Rhetoric is the skillful use of language in speaking or writing in order to influence how people think, feel, and act.
Rhetoric is neither good nor bad in itself. Its legitimacy is determined by how it is used (honestly or deceptively) and for what end it is used (for good or for ill).
The deceptive use of rhetoric is nothing new, certainly not in politics, nor is it limited to any particular faction.
Karl Rove’s comments “questioning” Hillary Clinton’s mental health are the most recent example. (For an account of his tactics, check out the Atlantic piece, “Why Karl Rove Uses Dirty Tricks: They Work.”)
I would like to take a page from Rove’s playbook as a lesson.
A Common Technique of the Rhetoric of Deception
Make a malicious statement so that the idea, image, or phrase you used becomes part of the public discourse.
The statement doesn’t have to be true or supported by logic or the evidence. As a matter of fact, the more outrageous the statement, the more sticking power it has.
You can deny having made the statement, or say you were misquoted, or regret having misspoken, or apologize for having offended anyone.
But the idea, image, or phrase has been introduced into the conversation — into people’s consciousness — and it will be repeated, if only to be attacked and discredited.
Here are five common ways (you’ll recognized them) to make an malicious statement, without appearing to be a nasty piece of work yourself:
- Pose a malicious statement as a question.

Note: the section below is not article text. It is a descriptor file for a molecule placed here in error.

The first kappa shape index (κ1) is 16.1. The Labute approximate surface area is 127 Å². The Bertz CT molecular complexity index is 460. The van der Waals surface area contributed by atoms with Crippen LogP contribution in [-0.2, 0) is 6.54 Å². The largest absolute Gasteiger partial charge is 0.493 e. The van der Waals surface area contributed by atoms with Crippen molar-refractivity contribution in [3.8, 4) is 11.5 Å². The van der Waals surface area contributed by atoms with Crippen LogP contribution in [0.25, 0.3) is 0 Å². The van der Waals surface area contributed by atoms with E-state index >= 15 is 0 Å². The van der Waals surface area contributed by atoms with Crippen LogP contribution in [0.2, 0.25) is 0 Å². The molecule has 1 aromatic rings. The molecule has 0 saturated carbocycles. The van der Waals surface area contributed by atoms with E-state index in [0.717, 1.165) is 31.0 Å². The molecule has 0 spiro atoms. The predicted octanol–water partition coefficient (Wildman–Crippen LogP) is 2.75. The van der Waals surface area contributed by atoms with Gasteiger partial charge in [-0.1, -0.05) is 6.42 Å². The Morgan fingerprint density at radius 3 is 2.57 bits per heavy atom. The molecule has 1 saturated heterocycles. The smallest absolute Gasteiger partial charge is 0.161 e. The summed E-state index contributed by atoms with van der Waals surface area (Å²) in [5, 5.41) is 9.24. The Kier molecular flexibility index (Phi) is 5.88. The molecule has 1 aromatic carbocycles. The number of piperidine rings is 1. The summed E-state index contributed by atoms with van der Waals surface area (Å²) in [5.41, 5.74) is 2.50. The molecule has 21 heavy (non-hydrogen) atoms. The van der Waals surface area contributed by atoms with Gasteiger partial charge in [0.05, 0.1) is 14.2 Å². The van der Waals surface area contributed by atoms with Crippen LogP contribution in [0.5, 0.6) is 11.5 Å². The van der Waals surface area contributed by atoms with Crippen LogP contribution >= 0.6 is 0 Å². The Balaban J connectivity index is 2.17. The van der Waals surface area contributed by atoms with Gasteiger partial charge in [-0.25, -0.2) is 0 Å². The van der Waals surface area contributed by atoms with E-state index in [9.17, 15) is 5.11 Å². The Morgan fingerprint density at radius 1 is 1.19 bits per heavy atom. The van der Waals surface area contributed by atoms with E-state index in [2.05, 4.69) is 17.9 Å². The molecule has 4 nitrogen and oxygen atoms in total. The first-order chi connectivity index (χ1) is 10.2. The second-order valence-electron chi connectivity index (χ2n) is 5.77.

“Is Karl Rove a master of deceit who will say anything, no matter how false or misleading, to advance his political agenda?”
- Deny making a malicious statement.
“I’m not saying that Karl Rove has made himself rich by spreading outrageous lies about his political opponents.”
- Attribute a malicious statement to others.
“Many people have said that Karl Rove wouldn’t recognize the truth if it hit him over the head with a bat.”
- Condemn a malicious statement.
“Those who say that Karl Rove has contributed to the degradation of civil discourse should be ashamed of themselves.”
- Quote someone else’s malicious statement (with tepid disapproval).
“I’m not sure I would agree with Joe Conason when he wrote, ‘Karl Rove is a liar and a scoundrel.'”
Once you have introduced the malicious idea, image, or phrase, it takes on a life of its own. Every subsequent rebuttal and impassioned denial will only serve to reinforce it.
I’m not saying that I believe Karl Rove is a master of deception, who deserves public condemnation. That’s not what I said. I may have misspoken (miswritten?) or been misquoted. I apologize if anyone was offended.